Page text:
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Brexit: Raab admits in past he did not fully understand importance of Dover-Calais border for trade - Politics live

We are still waiting for Theresa May to finalise her Irish backstop plan, the one bit of the proposed Brexit withdrawal agreement yet to be agreed, and to put it to the cabinet. Our overnight story with all the latest is here. But in the meantime David Davis, who resigned as Brexit secretary in the summer because he could not support May’s plan, has set out a new strategy for Brexiters. In an interview for Today this morning, he said MPs should vote down May’s Brexit plan to force the EU to make a better offer. Confirming that he would vote against, he told the programme

What would happen if the deal fell apart, which I think at the moment is looking like a probability ... If it was voted down, then they would have to go back to the union once more.

Now, this will be a slightly different atmosphere. Both sides will be staring at no deal.

Now, I don’t think no deal is as frightening as people think. But the government is obviously nervous of it. And the European commission, and all the member states - nearly all the member states - are nervous of it. So I think that will force a very, very different, and actually, I think, rather better deal.

When asked why that would happen, Davis replied:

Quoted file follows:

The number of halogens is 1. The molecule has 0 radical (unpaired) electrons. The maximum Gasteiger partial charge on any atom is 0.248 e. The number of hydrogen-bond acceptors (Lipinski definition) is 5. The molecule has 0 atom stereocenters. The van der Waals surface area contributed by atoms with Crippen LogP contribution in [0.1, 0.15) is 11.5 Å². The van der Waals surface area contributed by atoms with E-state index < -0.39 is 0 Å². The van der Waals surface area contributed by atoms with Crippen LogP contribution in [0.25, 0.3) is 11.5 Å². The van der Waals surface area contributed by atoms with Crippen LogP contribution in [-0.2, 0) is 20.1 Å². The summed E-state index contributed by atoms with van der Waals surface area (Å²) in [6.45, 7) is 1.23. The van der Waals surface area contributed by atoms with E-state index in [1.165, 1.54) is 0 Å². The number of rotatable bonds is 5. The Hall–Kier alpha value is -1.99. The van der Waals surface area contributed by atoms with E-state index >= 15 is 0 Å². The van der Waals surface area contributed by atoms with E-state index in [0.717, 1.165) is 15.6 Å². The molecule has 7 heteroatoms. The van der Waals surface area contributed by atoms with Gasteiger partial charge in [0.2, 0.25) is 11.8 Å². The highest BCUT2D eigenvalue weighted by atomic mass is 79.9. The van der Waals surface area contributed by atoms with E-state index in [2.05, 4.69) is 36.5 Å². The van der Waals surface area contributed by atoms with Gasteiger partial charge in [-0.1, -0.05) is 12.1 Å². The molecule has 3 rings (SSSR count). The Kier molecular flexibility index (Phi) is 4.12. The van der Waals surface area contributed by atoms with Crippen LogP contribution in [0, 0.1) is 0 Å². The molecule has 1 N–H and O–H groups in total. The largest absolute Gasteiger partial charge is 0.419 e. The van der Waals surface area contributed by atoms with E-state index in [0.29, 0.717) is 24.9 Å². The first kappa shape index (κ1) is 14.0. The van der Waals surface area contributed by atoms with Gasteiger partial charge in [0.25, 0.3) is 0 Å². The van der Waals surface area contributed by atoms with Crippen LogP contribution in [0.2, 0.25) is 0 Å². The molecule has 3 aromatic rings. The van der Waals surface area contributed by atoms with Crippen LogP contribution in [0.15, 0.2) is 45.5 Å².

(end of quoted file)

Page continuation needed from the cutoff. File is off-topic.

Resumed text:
Because both sides will be under such pressure to get a good deal.

The government does not accept this argument. In the past ministers have argued that the EU would not be willing to reopen the negotiations in the even to parliament voting down a deal, not least because a deal would have to be agreed by the end of the year to allow time for the European parliament to agree it before Brexit happens on 29 March 2019. But whether, in the event of a crisis, there would be some give (Davis’s argument) is a matter of judgment.

I will post more from Davis’s interview shortly.

Here is the agenda for the day.

9.30am: The women MPs of the world conference being held in parliament opens.

10am: Jeremy Hunt, the foreign secretary, gives a speech in France. As Patrick Wintour reports, Hunt will attempt to overcome the awkward coincidence of Brexit and the centenary of the Armistice marking the Anglo-French victory in the first world war by claiming relations between the two countries are bigger than Brexit.

10am: Donald Tusk, president of the European council, Jean-Claude Juncker, president of the European commission, and Michel Barnier, the EU’s chief Brexit negotiator, all speak at a European People’s party conference in Helsinki.

As usual, I will also be covering breaking political news as it happens, as well as bringing you the best reaction, comment and analysis from the web. I plan to post a summary when I finish at 3pm (earlier than usual because I’ve got a school parents’ evening, I’m afraid. “Evening” is a misnomer.)

Here is the Politico Europe round-up of this morning’s political news. And here is the PoliticsHome list of today’s top 10 must-reads.

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